NEW YORK (NY)
The New York Times
October 30, 2019
By Azi Paybarah
The New York City medical examiner strongly disputed the claim that evidence from the autopsy suggested strangulation.
A forensic pathologist hired by Jeffrey Epstein’s brother disputed the official finding in the autopsy of his death, claiming on Wednesday that the evidence suggested that he did not take his own life but may have been strangled.
The New York City medical examiner’s office concluded in August that Mr. Epstein had hanged himself in his jail cell while awaiting trial on sex trafficking charges.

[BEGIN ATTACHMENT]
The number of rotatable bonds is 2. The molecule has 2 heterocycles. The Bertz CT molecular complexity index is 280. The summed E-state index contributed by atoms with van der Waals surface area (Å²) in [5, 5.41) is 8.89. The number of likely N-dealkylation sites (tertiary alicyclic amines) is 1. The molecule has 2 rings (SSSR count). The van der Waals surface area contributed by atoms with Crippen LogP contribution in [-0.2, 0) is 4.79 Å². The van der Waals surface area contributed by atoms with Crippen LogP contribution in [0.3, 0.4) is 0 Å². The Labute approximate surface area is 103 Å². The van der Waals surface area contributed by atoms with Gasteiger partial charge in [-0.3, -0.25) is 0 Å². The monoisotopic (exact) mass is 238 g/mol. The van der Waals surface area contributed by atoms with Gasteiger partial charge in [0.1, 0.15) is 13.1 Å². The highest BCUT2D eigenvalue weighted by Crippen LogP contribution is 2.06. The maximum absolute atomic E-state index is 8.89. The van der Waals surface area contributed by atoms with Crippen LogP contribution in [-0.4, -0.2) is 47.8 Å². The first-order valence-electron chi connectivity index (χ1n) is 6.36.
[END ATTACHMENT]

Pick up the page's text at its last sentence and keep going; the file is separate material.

But the private pathologist, Dr. Michael Baden, said on the morning TV show “Fox & Friends” that Mr. Epstein, 66, experienced a number of injuries — among them a broken bone in his neck — that “are extremely unusual in suicidal hangings and could occur much more commonly in homicidal strangulation.”
“I think that the evidence points to homicide rather than suicide,” said Dr. Baden, who observed the autopsy done by city officials.
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